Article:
Cite as G047013
     Full text

Land Use
County’s density bonus ordinance conflicted with the state Density Bonus Law because-—by excluding from the target units necessary to qualify for the density bonus those units necessary to satisfy the county’s inclusionary requirement-—the ordinance impermissibly required a developer to include a higher percentage of affordable units than the state law requires.
     Latinos Unidos Del Valle de Napa y Solano v. County of Napa - filed July 11, 2013, First District, Div. Three
     Cite as A135094
     Full text

Landlord and Tenant
Landlord did not breach lease as a matter of law by failing to give proper notice of its intent to inspect leased property. Lessee's direction to give notice to the lessee's counsel, rather than to lessee directly, was an effective modification of the lease term.
     Eucasia Schools Worldwide, Inc. v. DW August Co. - filed July 24, 2013, Second District, Div. Six
     Cite as B238399
     Full text

Provision in a lease allowing service of certain notices by overnight mail did not permit service of a petition to vacate an arbitration award in that manner pursuant to Code of Civil Procedure Section 1290.4, which provides that the petition shall be served in the same manner as a summons unless the parties have agreed otherwise, because the petition was not a notice "respecting this Lease”. 
     Abers v. Rohrs - filed June 13, 2013, publication ordered July 15, 2013, Fourth District, Div. Three
     Cite as G047034
     Full text

Public Records
Although geographic information system (“GIS”) mapping software is exempt from disclosure under the California Public Records Act as "[c]omputer software," a GIS-formatted database of information about land parcels is not. Such databases are public records that, unless otherwise exempt, must be produced upon request at the actual cost of duplication.
     Sierra Club v. Superior Court (County of Orange) - filed July 8, 2013
     Cite as S194708
     Full text

Rent Control
Landlord’s notice to tenant that tenant’s failure to maintain insurance would henceforth be deemed a material breach, such that it would result in a forfeiture of the lease agreement, was a unilateral change of terms and was invalid under the provisions of the Los Angeles Rent Stabilization Ordinance. Trial court’s finding that failure to maintain insurance was not a material breach as a matter of fact was supported by substantial evidence where there was no evidence that defendant had anything worth insuring, and the trial court found that landlord likely raised the issue solely to try to get rid of a "problem tenant."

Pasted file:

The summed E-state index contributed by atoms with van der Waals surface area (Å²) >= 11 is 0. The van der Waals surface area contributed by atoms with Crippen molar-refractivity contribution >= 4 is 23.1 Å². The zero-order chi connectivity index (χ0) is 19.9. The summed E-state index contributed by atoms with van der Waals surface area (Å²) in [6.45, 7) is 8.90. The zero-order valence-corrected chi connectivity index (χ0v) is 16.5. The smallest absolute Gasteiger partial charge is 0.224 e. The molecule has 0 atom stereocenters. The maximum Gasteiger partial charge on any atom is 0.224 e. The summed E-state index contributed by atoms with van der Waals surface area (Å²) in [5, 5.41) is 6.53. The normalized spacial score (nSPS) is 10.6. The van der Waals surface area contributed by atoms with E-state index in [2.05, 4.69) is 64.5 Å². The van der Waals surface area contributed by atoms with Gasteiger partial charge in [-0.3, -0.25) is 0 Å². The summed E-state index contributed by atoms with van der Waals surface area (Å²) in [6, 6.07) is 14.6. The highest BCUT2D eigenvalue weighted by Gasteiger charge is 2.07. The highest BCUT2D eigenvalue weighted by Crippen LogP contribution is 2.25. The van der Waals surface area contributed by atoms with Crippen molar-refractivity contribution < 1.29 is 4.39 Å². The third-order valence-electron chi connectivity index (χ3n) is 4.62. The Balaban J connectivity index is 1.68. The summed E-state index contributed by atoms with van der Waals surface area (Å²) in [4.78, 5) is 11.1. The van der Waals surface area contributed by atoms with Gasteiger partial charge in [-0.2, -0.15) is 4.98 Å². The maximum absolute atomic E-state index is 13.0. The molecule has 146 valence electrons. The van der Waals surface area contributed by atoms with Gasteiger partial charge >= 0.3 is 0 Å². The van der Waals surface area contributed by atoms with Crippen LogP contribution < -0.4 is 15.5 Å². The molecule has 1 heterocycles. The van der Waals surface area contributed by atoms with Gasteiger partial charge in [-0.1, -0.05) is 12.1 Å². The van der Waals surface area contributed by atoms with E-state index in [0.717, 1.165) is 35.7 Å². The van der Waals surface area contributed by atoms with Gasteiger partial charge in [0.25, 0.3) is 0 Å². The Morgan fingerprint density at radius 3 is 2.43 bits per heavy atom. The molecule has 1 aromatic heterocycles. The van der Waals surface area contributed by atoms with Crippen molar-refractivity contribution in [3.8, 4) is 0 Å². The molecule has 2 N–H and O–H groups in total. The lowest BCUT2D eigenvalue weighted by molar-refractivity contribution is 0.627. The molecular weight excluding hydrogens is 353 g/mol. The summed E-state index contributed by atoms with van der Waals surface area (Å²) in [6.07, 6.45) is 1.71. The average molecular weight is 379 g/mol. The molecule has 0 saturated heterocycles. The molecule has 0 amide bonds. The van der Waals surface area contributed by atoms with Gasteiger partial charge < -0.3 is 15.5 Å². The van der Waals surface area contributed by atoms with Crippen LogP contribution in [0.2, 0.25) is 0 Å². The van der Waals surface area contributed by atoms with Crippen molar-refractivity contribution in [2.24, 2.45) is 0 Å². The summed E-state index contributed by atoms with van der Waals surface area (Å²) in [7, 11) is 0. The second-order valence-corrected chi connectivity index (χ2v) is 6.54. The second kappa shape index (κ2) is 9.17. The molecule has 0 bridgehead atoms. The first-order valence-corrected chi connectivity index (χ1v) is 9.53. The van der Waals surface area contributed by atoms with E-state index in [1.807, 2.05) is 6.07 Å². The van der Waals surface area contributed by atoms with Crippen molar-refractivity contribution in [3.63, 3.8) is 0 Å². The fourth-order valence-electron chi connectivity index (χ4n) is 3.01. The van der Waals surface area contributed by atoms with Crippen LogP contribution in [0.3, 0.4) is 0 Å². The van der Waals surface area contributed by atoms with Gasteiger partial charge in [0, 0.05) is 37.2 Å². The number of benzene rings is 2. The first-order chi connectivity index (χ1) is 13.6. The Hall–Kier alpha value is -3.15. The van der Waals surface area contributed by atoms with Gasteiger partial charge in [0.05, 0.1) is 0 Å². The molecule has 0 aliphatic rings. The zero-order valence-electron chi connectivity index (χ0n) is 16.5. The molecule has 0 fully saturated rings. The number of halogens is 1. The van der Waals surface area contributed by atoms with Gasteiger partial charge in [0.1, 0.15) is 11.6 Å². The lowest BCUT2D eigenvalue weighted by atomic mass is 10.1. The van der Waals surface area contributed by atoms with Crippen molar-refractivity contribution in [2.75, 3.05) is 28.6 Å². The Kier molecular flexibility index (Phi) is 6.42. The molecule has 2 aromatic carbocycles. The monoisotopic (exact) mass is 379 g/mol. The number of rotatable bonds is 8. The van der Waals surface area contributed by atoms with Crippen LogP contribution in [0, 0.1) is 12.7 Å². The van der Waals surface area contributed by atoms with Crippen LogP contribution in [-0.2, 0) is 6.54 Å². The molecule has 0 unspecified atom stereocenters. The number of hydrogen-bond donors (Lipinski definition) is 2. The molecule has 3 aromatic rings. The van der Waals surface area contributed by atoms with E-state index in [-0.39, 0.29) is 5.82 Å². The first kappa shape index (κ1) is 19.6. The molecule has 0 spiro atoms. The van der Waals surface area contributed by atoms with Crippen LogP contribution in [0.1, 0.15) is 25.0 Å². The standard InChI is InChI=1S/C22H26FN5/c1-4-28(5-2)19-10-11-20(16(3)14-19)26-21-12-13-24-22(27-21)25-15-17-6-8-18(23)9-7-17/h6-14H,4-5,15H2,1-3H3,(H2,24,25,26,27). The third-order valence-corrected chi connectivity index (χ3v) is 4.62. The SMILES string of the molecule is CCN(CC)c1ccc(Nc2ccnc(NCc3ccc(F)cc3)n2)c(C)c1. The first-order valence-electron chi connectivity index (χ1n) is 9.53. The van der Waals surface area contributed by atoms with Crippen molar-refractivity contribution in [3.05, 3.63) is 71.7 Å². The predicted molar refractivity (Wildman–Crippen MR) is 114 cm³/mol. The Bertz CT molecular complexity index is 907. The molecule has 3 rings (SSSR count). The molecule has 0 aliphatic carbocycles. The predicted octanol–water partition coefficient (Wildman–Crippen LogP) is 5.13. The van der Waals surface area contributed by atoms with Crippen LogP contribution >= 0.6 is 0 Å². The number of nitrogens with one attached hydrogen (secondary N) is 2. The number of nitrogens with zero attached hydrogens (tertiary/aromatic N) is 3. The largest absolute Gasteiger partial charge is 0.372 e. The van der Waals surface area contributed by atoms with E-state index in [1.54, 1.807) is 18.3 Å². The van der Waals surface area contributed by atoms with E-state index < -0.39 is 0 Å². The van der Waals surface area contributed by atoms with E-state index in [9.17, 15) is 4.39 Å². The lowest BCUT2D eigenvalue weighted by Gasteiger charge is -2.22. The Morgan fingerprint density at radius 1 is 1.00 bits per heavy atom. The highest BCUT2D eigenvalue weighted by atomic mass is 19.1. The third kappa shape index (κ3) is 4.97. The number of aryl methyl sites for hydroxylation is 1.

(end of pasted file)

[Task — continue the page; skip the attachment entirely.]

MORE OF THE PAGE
Nivo 1 LLC v. Antunez - filed July 5, 2013
     Cite as JAD13-05
     Full text

School Impact Fees
Under the statutory scheme applicable to school impact fees, the fees should not be imposed for square footage already in existence at the time of a new development project, absent a study that reasonably supports that reconstruction of preexisting square footage increases student population. Absent such a showing in District's school impact fee study, developer was entitled to a refund of the portion of the fees derived from the preexisting square footage in its project.
     Cresta Bella, LP v. Poway Unified School District - filed July 31, 2013, Fourth District, Div. One
     Cite as D060789
     Full text

Property owner lacked standing, as a purported third party beneficiary, to enforce agreements between owner of neighboring properties and public entities for completion of improvements that would have benefited plaintiff, who held deeds of trust on the contracting owner’s properties, in addition to owning neighboring properties. Law governing subdivision improvement bonds gives public entity discretion to determine the scope of improvements to be performed and bonded, so County did not act unlawfully when--following property owner’s default--it exercised its discretion and entered into a contractual agreement with surety, modifying the scope of improvements to be performed under the underlying agreements to the alleged detriment of plaintiff.
     H.N. and Frances C. Berger Foundation v. Perez - filed June 27, 2013, publication ordered July 23, 2013, Fourth District, Div. Two
     Cite as E054948
     Full text

Tenants’ Rights Following Foreclosure
Protecting Tenants at Foreclosure Act of 2009--which generally requires the purchaser of a foreclosed property to give tenants at least 90 days’ notice of termination--does not, either explicitly or by implication, evince a congressional intent to create a private right of action.
     Logan v. U.S. Bank National Association - filed July 16, 2013
     Cite as 10-55671
     Full text

Los Angeles County Bar Association
2013 Real Property Section Newsletter


Daniel L. Goodkin, Editor, Real Property Section Review
Norman A. Chernin, Editor, Real Property Section Newsletter



Sarah V.J. Spyksma

First Vice Chair

Norman A. Chernin

Second Vice Chair
Brant Dveirin

Susan J. Booth

Caroline Dreyfus

Crocker Chair
Eric Remensperger

Section Administrator
Fatima Jones


Eric Altoon
Nedra E. Austin
Claire Hervey Collins
Robert T. Flick
Daniel L. Goodkin
Marcia Z. Gordon
Marybeth Heydt
Laurence L. Hummer
Ryan Iwasaka

Marcia Kamine
Trudi J. Lesser
Peter J. Niemiec
Robert C. Pearman
Leslie D. Reed
D. Eric Remensperger
Michael G. Smooke
Linda E. Spiegel
Andrew J. Yamamoto

Commercial Development and Leasing, Nadav Ravid
Construction Law, James Earle
Finance, Owen Gross
General Real Estate Law, Beth Peterson
Land Use Planning and Environmental Law, Glenn Block
Title Insurance, Susan Vignale